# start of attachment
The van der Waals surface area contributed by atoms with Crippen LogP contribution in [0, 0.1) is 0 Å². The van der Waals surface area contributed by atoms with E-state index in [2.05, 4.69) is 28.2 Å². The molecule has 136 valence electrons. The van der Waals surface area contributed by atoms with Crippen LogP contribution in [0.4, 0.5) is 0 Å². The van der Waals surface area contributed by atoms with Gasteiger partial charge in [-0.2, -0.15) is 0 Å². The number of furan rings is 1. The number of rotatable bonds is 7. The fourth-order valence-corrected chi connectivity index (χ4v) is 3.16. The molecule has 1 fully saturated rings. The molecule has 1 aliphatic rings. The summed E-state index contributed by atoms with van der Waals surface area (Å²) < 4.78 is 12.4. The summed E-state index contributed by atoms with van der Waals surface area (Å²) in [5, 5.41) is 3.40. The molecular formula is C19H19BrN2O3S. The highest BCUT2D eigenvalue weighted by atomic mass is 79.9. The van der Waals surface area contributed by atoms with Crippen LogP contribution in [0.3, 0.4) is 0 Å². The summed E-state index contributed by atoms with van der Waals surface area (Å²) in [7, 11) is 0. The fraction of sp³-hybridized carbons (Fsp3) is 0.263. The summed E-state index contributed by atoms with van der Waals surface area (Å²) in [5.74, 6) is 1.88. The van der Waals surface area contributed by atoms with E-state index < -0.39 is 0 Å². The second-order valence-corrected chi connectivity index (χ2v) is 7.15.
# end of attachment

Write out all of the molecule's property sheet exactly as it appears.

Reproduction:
The van der Waals surface area contributed by atoms with Crippen LogP contribution in [0, 0.1) is 0 Å². The van der Waals surface area contributed by atoms with E-state index in [2.05, 4.69) is 28.2 Å². The molecule has 136 valence electrons. The van der Waals surface area contributed by atoms with Crippen LogP contribution in [0.4, 0.5) is 0 Å². The van der Waals surface area contributed by atoms with Gasteiger partial charge in [-0.2, -0.15) is 0 Å². The number of furan rings is 1. The number of rotatable bonds is 7. The fourth-order valence-corrected chi connectivity index (χ4v) is 3.16. The molecule has 1 fully saturated rings. The molecule has 1 aliphatic rings. The summed E-state index contributed by atoms with van der Waals surface area (Å²) < 4.78 is 12.4. The summed E-state index contributed by atoms with van der Waals surface area (Å²) in [5, 5.41) is 3.40. The molecular formula is C19H19BrN2O3S. The highest BCUT2D eigenvalue weighted by atomic mass is 79.9. The van der Waals surface area contributed by atoms with Crippen LogP contribution in [0.3, 0.4) is 0 Å². The summed E-state index contributed by atoms with van der Waals surface area (Å²) in [7, 11) is 0. The fraction of sp³-hybridized carbons (Fsp3) is 0.263. The summed E-state index contributed by atoms with van der Waals surface area (Å²) in [5.74, 6) is 1.88. The van der Waals surface area contributed by atoms with E-state index < -0.39 is 0 Å². The second-order valence-corrected chi connectivity index (χ2v) is 7.15.